It was not clear whether the El Paso shooting had the potential to become a pivot point in national politics, much as the Oklahoma City bombing had in the 1990s. After that attack, which killed 168 people, President Bill Clinton delivered a searing speech against the “loud and angry voices in America today whose sole goal seems to be to try to keep some people as paranoid as possible” — a denunciation widely understood as being aimed at the extreme right. Mr. Clinton’s handling of the attack helped restore voters’ confidence in him as a strong leader after a shaky start to his presidency.
Mr. Trump has shown no inclination in the past to play a role of such clarifying moral leadership, or to engage in any kind of searching introspection about his own embrace of the politics of anger and racial division. In the aftermath of a white supremacist march in Charlottesville, Va., in 2017 that resulted in the murder of a young woman, Mr. Trump said there had been “very fine people on both sides” of the unrest there. In recent weeks, he has engaged without apology in a sequence of attacks on prominent members of racial minority groups, including five different Democratic members of Congress.
While few Republican lawmakers had anything critical to say about Mr. Trump in public after the El Paso and Dayton shootings, the party harbors profound private anxieties about the impact of his conduct on the 2020 elections. During last year’s midterm elections, Mr. Trump campaigned insistently on a slashing message about illegal immigration, and was rewarded with a sweeping rejection of his party across the country’s diverse cities and prosperous suburbs.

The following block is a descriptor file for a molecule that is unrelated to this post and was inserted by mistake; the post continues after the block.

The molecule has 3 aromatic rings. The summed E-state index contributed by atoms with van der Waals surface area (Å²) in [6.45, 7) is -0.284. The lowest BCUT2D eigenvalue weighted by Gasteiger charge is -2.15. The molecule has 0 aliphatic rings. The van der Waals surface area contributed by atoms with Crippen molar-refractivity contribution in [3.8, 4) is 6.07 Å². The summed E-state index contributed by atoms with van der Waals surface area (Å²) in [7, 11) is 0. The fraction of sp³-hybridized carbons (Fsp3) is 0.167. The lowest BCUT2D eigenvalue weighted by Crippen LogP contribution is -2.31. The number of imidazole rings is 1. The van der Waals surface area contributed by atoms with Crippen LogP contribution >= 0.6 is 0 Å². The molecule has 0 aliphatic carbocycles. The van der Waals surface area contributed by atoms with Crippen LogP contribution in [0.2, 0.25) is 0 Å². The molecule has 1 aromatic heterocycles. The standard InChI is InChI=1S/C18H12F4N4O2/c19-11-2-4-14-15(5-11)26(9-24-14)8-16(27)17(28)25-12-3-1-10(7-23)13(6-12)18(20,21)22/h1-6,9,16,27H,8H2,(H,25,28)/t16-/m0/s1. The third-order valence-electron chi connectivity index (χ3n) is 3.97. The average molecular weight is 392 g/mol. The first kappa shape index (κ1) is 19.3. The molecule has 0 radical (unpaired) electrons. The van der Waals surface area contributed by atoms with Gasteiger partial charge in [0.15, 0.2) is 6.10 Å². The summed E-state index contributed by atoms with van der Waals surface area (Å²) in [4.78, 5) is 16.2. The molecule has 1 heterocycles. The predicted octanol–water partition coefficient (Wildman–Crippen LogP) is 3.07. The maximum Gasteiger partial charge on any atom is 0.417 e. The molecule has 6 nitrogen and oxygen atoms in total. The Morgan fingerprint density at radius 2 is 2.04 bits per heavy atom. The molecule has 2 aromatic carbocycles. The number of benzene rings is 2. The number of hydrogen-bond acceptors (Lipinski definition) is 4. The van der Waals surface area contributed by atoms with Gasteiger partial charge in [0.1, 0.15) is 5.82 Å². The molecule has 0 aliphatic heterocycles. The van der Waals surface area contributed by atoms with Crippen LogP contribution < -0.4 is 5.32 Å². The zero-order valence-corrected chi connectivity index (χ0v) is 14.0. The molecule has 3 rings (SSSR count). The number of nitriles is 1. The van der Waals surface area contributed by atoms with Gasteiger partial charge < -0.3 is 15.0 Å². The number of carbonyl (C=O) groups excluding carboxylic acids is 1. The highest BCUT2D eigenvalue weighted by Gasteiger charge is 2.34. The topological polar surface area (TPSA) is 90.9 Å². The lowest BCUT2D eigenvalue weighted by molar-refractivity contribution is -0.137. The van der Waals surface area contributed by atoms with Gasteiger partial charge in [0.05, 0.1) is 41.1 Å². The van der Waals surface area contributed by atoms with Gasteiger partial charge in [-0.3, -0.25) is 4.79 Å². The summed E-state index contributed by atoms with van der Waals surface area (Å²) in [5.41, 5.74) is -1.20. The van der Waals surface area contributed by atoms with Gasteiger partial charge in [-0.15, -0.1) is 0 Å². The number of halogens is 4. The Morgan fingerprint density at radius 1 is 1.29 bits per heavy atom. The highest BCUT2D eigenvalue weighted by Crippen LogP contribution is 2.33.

Punctuating the final weeks of the 2018 elections were a pair of traumatic events that may have deepened voters’ feelings of dismay about the president’s violent language and appeals to racism: a failed wave of attempted bombings by a Trump supporter aimed at the president’s critics, and a mass shooting at the Tree of Life Synagogue in Pittsburgh, carried out by a gunman who had railed about immigrant “invaders.”
Mr. Trump responded to the Pittsburgh massacre in a tone similar to the one he used on Monday, lamenting the “terrible, terrible thing, what’s going on with hate in our country,” before taking up his caustic message again on the campaign trail. He paid no price for that approach with his largely rural and white political base, which has remained fiercely supportive of his administration through all manner of adversity, error and scandal.
In the Democratic presidential race, the weekend of bloodshed had the effect of muting, at least temporarily, the divisions in the party that were showcased in last week’s debates. The outbreak of solidarity may not last, but it underscored how much the 2020 campaign is likely to take shape in reaction to Mr. Trump’s worldview and behavior.
Even as they aired their disagreements last week, some Democrats appeared to recognize that political reality. In fact, on the morning after his party’s back-to-back debates concluded, Gov. Jay Inslee of Washington State predicted to a reporter in Detroit that his party would have little difficulty rallying together in the 2020 election.
“We’ve got the most unifying gravitational force, outside of a black hole,” Mr. Inslee remarked, “and that’s a white nationalist in the White House.”
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